People decide to move homes for a variety of reasons. Maybe there’s a career change on the horizon. Maybe the home is no longer in your budget. Maybe you’re soon going to be empty nesters. Or maybe you find that space is becoming an issue — either too little of it, or not enough. While you might not think of leaving your forever home as you’re signing the mortgage documents, it’s likely that at some point down the line, your home will no longer meet your needs.
A 2018 survey by Royal LePage found that 41% of respondents would seek a smaller dwelling in retirement, while just over half (52%) said they have no intention of downsizing. And a 2018 study out of Ryerson University found that most baby boomers likely won’t downsize for about 20 years.
It doesn’t look like there’s an overwhelming number of Canadians with downsizing on their mind. But there could eventually be good reasons for them to do so. Here are seven telltale signs that you could benefit from downsizing your home.
1. Too much space
One of the most obvious signs that you need to downsize your home is that you simply have too much space. If you have a four-bedroom home but it’s just you and your partner living there, it might be time to look at something smaller and better suited to your needs.
If you’d rather stay in your home, Gus Skarlatakis, Broker of Record for Crescent Real Estate, a boutique real estate brokerage in the Bloor West Village neighbourhood of Toronto, has some creative ideas.
“If you're not using the basement, convert it into a separate dwelling and rent it out. Even if you spend $50,000 to renovate the basement, you can get $2,000 a month in income. You get a payback of about two years.”
Skarlatakis says that this is a great option for those who like their home and location. They can essentially downsize without giving up their property, and it’s a move that will benefit others, especially in major Canadian cities that are facing a housing crisis.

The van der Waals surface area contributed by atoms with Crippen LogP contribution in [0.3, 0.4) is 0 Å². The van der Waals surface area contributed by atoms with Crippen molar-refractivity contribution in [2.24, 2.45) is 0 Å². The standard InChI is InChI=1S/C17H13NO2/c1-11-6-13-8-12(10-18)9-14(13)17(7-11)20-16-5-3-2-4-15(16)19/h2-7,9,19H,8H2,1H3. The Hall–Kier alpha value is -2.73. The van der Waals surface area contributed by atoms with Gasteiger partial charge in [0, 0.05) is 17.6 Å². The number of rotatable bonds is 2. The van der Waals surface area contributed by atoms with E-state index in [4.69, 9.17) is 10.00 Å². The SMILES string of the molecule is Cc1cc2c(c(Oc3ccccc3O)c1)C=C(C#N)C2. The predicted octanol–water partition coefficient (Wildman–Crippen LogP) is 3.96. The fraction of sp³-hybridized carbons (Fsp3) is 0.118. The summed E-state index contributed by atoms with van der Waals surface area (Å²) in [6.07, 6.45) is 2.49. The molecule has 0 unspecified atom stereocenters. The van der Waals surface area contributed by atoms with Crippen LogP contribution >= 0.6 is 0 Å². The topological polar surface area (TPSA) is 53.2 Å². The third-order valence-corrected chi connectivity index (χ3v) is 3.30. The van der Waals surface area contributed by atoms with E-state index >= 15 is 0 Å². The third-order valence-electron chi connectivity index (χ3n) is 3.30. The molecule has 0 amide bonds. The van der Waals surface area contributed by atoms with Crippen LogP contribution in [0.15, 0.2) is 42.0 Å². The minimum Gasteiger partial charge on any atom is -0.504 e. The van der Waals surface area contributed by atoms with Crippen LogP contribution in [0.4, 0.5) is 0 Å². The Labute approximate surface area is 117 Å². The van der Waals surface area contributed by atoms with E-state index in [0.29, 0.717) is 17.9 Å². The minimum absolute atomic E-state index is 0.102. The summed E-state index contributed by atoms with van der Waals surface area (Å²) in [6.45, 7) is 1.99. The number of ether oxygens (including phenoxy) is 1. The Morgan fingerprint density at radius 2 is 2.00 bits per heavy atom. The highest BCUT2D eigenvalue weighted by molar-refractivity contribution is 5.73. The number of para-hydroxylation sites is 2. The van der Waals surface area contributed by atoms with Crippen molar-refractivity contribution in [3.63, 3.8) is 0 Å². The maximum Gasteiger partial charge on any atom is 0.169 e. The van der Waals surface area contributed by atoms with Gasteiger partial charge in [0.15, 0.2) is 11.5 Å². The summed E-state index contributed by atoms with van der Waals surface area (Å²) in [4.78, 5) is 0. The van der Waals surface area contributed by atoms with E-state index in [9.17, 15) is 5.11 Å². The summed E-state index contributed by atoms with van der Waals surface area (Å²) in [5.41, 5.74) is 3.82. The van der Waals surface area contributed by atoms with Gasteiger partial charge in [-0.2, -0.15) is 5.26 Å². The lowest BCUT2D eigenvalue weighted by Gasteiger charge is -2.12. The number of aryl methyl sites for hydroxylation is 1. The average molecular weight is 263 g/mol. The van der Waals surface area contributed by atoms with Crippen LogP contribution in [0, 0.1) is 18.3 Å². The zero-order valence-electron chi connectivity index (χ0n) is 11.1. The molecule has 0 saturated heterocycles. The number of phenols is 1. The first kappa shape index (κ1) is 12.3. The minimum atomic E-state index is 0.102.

“If you have a 2-storey house and you rent out the basement, you've just downsized by 33%,” says Skarlatakis. “That's a way to downsize and get paid and not have to move, and not have to pay realtors, and not have to pay land transfer taxes.”
2. Too much maintenance
Another clear sign that it’s time to downsize your home is when the maintenance needs become too demanding for what you can handle — either physically or financially.
“If you've got a great big house and it needs a lot of work, rather than doing that work, maybe it's better for you just to downsize and get a nice clean, finished bungalow,” says Skarlatakis.
“You kill two birds with one stone because you don't have the headaches, and you have a more appropriate amount of stairs.”
If you have a 2-storey house and you rent out the basement, you've just downsized by 33%
3. Too many expenses
Many families find they need to downsize when their monthly expenses get too high. This can happen for a number of reasons, from a job loss, to rising mortgage interest rates, or simply buying at the top range of what they could afford when purchasing, rather than buying a more affordable home.
Skarlatakis says that for people who’ve bit off more than they can chew in terms of mortgage payments, downsizing might be their best option.
“If the month-to-month bills are in the forefront of your mind, don't be there. Get a smaller home.”
Skarlatakis does acknowledge that for many families this can be tough, as the costs associated with moving — especially early in a mortgage term — can be significant. Mortgage break fees or prepayment charges can be tens of thousands of dollars; then there’s realtor commissions, which can range up to 5% plus HST, legal fees of $500 to $1,000, and the cost of moving supplies and movers themselves. It's important to note, however, that real estate commissions are entirely negotiable; there is no standard commission.
4. You’re frequently away
Those who find themselves away from home frequently, like snowbirds and those who just love to travel, may find that they don’t need such a large home to come back to, and that a smaller house or condo better suits their needs. Statistics Canada estimates there were anywhere between 300,000 and 375,000 Canadian snowbirds in the United States and Mexico alone in 2019.
For those who don’t want to sell, Skarlatakis recommends converting their basement to an apartment, and living in it while renting out the upper floors to a family.